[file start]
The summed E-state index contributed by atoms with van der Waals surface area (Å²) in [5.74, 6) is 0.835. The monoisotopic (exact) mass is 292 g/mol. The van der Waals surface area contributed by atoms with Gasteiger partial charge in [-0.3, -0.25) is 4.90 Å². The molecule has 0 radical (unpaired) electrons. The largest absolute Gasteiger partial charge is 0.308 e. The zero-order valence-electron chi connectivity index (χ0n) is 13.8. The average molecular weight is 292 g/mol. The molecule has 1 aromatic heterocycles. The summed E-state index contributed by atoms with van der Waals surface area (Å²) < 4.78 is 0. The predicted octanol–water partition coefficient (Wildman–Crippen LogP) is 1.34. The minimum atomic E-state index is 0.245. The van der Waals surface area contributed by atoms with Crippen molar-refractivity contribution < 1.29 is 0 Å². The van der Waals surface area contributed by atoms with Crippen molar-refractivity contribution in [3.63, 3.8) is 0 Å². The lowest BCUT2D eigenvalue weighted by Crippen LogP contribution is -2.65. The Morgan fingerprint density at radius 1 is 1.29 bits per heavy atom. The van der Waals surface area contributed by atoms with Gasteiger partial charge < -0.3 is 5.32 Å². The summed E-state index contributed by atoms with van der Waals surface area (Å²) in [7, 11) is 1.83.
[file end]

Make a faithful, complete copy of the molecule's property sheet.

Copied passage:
The summed E-state index contributed by atoms with van der Waals surface area (Å²) in [5.74, 6) is 0.835. The monoisotopic (exact) mass is 292 g/mol. The van der Waals surface area contributed by atoms with Gasteiger partial charge in [-0.3, -0.25) is 4.90 Å². The molecule has 0 radical (unpaired) electrons. The largest absolute Gasteiger partial charge is 0.308 e. The zero-order valence-electron chi connectivity index (χ0n) is 13.8. The average molecular weight is 292 g/mol. The molecule has 1 aromatic heterocycles. The summed E-state index contributed by atoms with van der Waals surface area (Å²) < 4.78 is 0. The predicted octanol–water partition coefficient (Wildman–Crippen LogP) is 1.34. The minimum atomic E-state index is 0.245. The van der Waals surface area contributed by atoms with Crippen molar-refractivity contribution < 1.29 is 0 Å². The van der Waals surface area contributed by atoms with Crippen molar-refractivity contribution in [3.63, 3.8) is 0 Å². The lowest BCUT2D eigenvalue weighted by Crippen LogP contribution is -2.65. The Morgan fingerprint density at radius 1 is 1.29 bits per heavy atom. The van der Waals surface area contributed by atoms with Gasteiger partial charge < -0.3 is 5.32 Å². The summed E-state index contributed by atoms with van der Waals surface area (Å²) in [7, 11) is 1.83.